How to make the perfect sandwich

Well, here we are, back in lockdown, and I have to say that it feels harder this time around. I think it’s because we felt tantalisingly close to being able to get back out into the world; walking along the beach, eating at a cafe, visiting friends. And then it all just disappeared again. Not for all of us though, and that may be the other bit that’s harder. Last time it felt like we were all in this together. Now, in Melbourne anyway, it feels like we’re even more isolated, while the rest of the country, and the world, goes on without us.

For any readers with kids, you’ll know that remote learning is a really tricky beast. Teachers are absolutely doing their best, but for those of us with ‘spirited’ children, you’ll also know that without the ‘good’ peer pressure that comes with seeing other kids in the classroom following instructions and getting work done, it can be a HUGE struggle to get your kids to do the work that’s being set. I think it’s also fair to say that sometimes the work being set misses the mark, which makes absolute sense, because in a face to face environment you can pick up when a kid is struggling or needs clarification, where as in pre recorded lessons or through instructions with linked materials,** that isn’t possible. It’s left to the parents to do all the helping, clarifying, encouraging, printing etcetera. And if parents are trying to work from home simultaneously, well it can all just be way too much. (**I know some schools are doing live lessons which alleviates most of this, but it is not our remote learning experience.)

The messages coming through are ‘just do what you can’, and ‘wellbeing comes first’, and I wholeheartedly agree with this. But it’s hard to keep that at the forefront of your mind when you have to scroll through ALL OF THE WORK that hasn’t been completed in order to get to the new tasks. You can’t help but feel like a bit of a failure as a parent, and I only hope the kids don’t feel the same way.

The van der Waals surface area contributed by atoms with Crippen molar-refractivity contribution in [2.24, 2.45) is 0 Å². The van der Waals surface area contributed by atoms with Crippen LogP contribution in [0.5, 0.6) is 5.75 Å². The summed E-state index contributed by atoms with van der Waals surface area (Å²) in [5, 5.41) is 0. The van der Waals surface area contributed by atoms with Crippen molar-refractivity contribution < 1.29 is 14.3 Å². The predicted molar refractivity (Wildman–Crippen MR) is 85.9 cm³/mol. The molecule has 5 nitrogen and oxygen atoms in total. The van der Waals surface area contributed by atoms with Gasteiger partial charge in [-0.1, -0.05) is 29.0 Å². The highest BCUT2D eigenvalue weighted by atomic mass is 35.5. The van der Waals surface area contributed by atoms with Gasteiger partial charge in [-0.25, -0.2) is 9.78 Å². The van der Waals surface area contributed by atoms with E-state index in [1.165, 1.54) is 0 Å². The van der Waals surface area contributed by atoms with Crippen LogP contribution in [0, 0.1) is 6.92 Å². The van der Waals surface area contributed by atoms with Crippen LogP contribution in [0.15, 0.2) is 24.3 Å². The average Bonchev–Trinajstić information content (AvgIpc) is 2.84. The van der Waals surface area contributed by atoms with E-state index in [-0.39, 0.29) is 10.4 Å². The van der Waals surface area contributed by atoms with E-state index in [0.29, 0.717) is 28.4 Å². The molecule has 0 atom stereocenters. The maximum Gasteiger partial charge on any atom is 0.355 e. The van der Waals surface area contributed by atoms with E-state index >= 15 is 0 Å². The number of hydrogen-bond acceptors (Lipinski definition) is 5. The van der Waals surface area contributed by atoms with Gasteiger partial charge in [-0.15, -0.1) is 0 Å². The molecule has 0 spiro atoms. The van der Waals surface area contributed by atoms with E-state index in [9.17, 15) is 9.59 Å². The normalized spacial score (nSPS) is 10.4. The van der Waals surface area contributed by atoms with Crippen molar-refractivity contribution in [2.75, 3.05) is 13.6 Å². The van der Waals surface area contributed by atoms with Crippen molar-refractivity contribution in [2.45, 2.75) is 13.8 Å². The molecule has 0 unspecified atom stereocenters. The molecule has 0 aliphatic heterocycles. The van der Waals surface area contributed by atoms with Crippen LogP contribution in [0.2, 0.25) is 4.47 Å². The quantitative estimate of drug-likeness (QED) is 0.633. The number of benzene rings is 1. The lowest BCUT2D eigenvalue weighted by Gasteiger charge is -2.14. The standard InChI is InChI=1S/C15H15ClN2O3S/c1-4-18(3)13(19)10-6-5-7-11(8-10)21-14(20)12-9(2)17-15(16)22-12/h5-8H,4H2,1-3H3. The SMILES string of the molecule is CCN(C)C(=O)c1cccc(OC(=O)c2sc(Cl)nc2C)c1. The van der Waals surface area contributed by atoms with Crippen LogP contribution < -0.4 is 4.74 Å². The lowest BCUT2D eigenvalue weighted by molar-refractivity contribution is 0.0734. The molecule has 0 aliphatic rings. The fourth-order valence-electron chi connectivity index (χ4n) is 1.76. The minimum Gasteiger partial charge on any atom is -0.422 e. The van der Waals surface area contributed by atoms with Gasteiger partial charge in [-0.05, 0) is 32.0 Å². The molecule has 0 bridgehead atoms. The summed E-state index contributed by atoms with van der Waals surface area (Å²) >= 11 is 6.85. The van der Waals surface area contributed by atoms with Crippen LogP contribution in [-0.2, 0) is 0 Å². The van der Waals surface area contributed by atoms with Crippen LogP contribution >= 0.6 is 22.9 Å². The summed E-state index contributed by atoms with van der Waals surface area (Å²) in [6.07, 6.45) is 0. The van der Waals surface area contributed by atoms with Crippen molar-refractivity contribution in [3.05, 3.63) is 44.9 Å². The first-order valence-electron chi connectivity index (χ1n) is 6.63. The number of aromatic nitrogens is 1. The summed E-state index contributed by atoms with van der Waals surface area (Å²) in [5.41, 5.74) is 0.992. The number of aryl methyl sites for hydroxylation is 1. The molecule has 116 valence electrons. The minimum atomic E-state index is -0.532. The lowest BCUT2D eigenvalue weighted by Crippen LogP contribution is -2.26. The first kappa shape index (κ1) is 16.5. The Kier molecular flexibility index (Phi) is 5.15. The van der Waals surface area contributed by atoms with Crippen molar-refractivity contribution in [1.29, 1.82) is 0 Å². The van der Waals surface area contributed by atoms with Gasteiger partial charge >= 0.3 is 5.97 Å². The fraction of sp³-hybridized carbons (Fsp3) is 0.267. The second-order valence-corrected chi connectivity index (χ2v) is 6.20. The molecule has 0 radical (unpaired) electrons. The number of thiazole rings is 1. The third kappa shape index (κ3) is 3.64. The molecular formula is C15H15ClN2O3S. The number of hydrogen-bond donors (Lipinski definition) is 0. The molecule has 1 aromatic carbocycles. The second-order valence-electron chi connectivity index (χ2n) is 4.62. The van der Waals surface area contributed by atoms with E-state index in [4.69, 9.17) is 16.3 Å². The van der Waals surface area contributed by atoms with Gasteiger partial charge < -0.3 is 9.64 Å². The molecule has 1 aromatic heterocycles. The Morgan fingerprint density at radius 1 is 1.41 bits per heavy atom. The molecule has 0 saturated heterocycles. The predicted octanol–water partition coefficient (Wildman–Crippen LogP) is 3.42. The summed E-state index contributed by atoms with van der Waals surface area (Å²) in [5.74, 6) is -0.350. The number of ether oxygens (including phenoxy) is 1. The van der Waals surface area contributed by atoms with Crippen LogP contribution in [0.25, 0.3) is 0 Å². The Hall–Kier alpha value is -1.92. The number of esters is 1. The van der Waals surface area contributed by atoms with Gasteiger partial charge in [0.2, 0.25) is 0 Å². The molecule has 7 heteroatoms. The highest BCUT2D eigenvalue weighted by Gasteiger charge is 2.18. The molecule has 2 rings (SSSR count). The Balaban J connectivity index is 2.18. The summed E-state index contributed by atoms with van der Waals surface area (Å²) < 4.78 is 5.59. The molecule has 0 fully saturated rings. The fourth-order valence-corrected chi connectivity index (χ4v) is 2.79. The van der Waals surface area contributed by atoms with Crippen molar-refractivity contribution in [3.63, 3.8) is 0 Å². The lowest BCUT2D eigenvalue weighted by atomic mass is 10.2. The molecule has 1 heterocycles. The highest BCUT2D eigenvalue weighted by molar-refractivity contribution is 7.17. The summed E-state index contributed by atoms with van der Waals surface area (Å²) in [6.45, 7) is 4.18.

All this leads me to my epiphany of today. My eldest child, a super sensitive and creative soul, was tasked with completing a ‘cold write procedural text’. For those not in education, that simply means he had one hour to plan, write, and edit a procedural piece of writing (most of us automatically think about recipes or ‘how to’ guides). The point of the cold write is for teachers to understand what students already know about the genre, which then informs what they need to teach them going forward. Because most schools still teach through genre, cold writes are a pretty common pre assessment task. I’m not into prompts because, as a writer, I know that I’m only ever passionate about ideas of my own, (although I do believe prompts can come in handy when you’re feeling stuck with your own work), but standardised tests like Naplan are all run with prompts, so schools often use them too.

The prompt for my grade 4 son was: ‘Write a procedural text about how to make a sandwich’. I wanted to cry because it was so boring but there was nothing I could do. My son set himself up in my office and wrote and revised for the expected 60 minutes. He came to find me when he’d finished and asked me to read it which is when I had my ‘a-ha’ moment. I read it and my first thought was – there’s no procedure in here. At no point has he told anyone how to make a sandwich. Then I thought, well, it doesn’t matter, that is the purpose of this task after all, to see what the kids don’t know and teach them.

I read his work again and what I saw, the second time around, was the most beautiful example of my son’s personality; his deep reservoirs of empathy, and his desire for the world to be a better place and I cried. I cried for having almost missed the exquisite innocence of his words because I just wanted him to get it done and ‘get it done right’.

Here is his procedural piece called, How to make the perfect sandwich

Ingredients: salami, lettuce, cheese and your choice of special ingredient. Mine is love or hard work.

It might be bad, it might be good. But i know if you believe in it it’ll taste like paradise.

It might have different ingredients but it has to always have a special ingredient! (But it can’t be trash.)

I hope you like your sandwich. Your special ingredient can help you smile and you’ll be happy forever.

Never give up or you’ll never succeed.

Have fun making your sandwich. It’ll be delicious. (I wish I was you)

And never forget to do your best!

Thank you

My kid 2020

When we were trying to take a photo to send it through to his teacher I asked if he was going to add a note to his document upload. ‘Yep’, he said and wrote in the comment box, ‘I am really proud of my work.’

With everything that’s going on in our important adults lives it is too easy to miss moments like these. I have no doubt that his pride in himself would’ve disappeared had I acted on my first impulse and said, ‘Buddy, you haven’t told anyone how to actually make a sandwich.’

And let’s face it – everyone knows how to make a sandwich, but very few people know the importance of the special ingredient.

I wish you all the very best right now, with whatever you may be dealing with. Go easy on yourself and your kiddos (if you have them). Definitely time for tea now xx

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